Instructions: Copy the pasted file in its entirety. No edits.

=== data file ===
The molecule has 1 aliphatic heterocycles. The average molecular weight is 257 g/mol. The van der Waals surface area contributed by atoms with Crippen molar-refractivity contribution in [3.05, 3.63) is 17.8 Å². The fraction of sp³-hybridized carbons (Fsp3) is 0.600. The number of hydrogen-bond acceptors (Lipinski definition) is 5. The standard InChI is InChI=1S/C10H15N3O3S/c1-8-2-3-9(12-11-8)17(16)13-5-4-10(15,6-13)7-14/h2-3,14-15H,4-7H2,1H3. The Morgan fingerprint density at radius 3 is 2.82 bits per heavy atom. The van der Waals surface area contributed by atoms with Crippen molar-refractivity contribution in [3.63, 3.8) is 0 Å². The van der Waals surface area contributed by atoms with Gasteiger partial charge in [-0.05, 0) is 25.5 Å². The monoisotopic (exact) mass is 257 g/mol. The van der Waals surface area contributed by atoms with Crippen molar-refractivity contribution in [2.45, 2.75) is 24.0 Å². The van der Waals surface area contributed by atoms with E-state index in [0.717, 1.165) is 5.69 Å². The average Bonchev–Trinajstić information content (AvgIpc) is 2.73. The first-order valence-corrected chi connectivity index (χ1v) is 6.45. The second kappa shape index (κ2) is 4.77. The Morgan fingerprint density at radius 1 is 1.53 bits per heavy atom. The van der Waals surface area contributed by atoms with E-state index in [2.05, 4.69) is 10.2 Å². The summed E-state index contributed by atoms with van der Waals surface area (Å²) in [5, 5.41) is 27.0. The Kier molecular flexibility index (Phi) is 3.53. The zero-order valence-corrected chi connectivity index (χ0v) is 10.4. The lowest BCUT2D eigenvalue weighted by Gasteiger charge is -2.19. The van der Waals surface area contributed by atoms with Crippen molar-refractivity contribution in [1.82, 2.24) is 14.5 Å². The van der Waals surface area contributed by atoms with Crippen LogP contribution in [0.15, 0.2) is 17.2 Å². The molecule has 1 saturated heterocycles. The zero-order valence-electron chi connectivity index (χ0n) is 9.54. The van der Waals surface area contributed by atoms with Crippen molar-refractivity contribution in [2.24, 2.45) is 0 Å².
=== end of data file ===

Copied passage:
The molecule has 1 aliphatic heterocycles. The average molecular weight is 257 g/mol. The van der Waals surface area contributed by atoms with Crippen molar-refractivity contribution in [3.05, 3.63) is 17.8 Å². The fraction of sp³-hybridized carbons (Fsp3) is 0.600. The number of hydrogen-bond acceptors (Lipinski definition) is 5. The standard InChI is InChI=1S/C10H15N3O3S/c1-8-2-3-9(12-11-8)17(16)13-5-4-10(15,6-13)7-14/h2-3,14-15H,4-7H2,1H3. The Morgan fingerprint density at radius 3 is 2.82 bits per heavy atom. The van der Waals surface area contributed by atoms with Crippen molar-refractivity contribution in [3.63, 3.8) is 0 Å². The van der Waals surface area contributed by atoms with Gasteiger partial charge in [-0.05, 0) is 25.5 Å². The monoisotopic (exact) mass is 257 g/mol. The van der Waals surface area contributed by atoms with Crippen molar-refractivity contribution in [2.45, 2.75) is 24.0 Å². The van der Waals surface area contributed by atoms with E-state index in [0.717, 1.165) is 5.69 Å². The average Bonchev–Trinajstić information content (AvgIpc) is 2.73. The first-order valence-corrected chi connectivity index (χ1v) is 6.45. The second kappa shape index (κ2) is 4.77. The Morgan fingerprint density at radius 1 is 1.53 bits per heavy atom. The van der Waals surface area contributed by atoms with E-state index in [2.05, 4.69) is 10.2 Å². The summed E-state index contributed by atoms with van der Waals surface area (Å²) in [5, 5.41) is 27.0. The Kier molecular flexibility index (Phi) is 3.53. The zero-order valence-corrected chi connectivity index (χ0v) is 10.4. The lowest BCUT2D eigenvalue weighted by Gasteiger charge is -2.19. The van der Waals surface area contributed by atoms with Crippen molar-refractivity contribution in [1.82, 2.24) is 14.5 Å². The van der Waals surface area contributed by atoms with Crippen LogP contribution in [0.15, 0.2) is 17.2 Å². The molecule has 1 saturated heterocycles. The zero-order valence-electron chi connectivity index (χ0n) is 9.54. The van der Waals surface area contributed by atoms with Crippen molar-refractivity contribution in [2.24, 2.45) is 0 Å².